Always be alert
China Camp State Park - 9/22/2019  [View Log Page]
Rating: 3stars Difficulty: 3stars Solitude: 2stars
Distance: 4.24 Miles Duration: 2 hours, 4 minutes

Coppertone and I returned to China Camp to map out more of the trails.  We parked at Bullhead Flat, across the street from the ranger station.  Our plan was to head west along Shoreline Trail and turning around at Miwok Meadows which was the easternmost extent of our previous trip.

Like our first trip to the park, hikers were far outnumbered by cyclists.  The ratio today may have been 5 to 1.  Every cyclist was friendly, so no problems of that nature were encountered.  One or two did not adhere to slow down doctrine when passing by hikers.  Thankfully they didn't catch a rock the wrong way and crash into us.  If you really hate sharing the trail with cyclists, even when good natured, this park may be one to avoid.

We were hoping for a bit more of a bay breeze but our jackets got no use today.  The temperatures were moderate enough but very little wind provided any cooling opportunities.  Shoreline Trail is high enough off the shore that tree cover is fairly consistent.  Views of the shore are more sporadic through breaks in the trees here and there.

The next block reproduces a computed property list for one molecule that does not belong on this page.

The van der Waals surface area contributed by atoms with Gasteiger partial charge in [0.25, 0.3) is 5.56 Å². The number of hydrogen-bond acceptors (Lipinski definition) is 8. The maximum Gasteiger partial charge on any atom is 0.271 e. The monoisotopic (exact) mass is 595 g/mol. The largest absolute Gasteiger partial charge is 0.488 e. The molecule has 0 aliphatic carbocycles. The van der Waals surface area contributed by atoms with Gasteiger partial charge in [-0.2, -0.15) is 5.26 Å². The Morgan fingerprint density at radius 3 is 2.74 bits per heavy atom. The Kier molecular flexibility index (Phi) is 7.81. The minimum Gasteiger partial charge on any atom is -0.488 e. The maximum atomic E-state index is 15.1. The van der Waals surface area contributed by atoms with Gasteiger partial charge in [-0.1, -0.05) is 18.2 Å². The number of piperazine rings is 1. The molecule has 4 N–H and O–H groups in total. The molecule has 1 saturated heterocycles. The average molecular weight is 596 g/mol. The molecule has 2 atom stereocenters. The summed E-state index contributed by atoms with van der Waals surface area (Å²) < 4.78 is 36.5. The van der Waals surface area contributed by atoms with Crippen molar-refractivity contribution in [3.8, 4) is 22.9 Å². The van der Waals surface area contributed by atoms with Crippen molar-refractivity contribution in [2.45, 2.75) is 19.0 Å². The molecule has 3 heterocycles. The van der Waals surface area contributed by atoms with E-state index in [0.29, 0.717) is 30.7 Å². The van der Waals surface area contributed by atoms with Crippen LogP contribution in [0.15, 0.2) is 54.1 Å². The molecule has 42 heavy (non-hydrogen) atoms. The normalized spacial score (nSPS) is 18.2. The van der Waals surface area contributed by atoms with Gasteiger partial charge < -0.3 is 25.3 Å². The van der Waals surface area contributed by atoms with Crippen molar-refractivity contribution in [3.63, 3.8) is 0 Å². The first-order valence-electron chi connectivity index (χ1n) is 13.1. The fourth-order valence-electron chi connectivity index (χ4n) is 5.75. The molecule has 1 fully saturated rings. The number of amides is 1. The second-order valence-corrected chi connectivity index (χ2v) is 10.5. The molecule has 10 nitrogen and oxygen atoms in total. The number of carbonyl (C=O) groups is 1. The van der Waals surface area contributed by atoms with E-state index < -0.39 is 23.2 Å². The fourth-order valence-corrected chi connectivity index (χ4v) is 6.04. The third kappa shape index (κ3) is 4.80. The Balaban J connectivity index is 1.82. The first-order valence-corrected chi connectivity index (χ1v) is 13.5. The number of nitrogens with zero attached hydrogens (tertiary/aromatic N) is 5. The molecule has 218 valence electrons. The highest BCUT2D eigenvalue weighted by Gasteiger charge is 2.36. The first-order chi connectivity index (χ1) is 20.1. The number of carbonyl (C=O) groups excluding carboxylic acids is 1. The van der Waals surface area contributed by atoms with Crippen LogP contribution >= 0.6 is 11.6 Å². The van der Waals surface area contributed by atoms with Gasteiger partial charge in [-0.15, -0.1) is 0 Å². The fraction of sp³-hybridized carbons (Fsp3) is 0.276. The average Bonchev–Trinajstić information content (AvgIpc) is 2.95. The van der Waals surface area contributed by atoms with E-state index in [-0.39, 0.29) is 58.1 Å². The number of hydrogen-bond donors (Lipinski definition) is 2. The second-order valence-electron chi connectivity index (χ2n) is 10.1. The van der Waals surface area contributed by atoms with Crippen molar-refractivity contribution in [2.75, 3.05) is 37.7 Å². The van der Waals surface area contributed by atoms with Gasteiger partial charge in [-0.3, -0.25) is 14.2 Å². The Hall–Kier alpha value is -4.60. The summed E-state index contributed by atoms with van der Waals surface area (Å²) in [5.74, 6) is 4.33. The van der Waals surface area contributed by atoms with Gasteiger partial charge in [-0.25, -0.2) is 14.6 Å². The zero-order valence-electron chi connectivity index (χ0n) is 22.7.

Near our turnaround point at Miwok Meadows we crossed North San Pedro Road to do the loop around and over Chicken Coop Hill.  On the far side of the loop a dead tree has crashed down on the trail, completely covering it.  We picked our way around the obstruction at the tree's trunk without too much trouble.

What stopped our progress more, in terms of time, was a rafter (a.k.a. flock) of turkeys crossing the trail.  The seven individuals were cautious of our presense but did not seem overly concerned provided we remain quiet and still.  Obviously, these birds had not gotten the memo about this being Chicken Coop Hill.  No mention of turkeys in the name!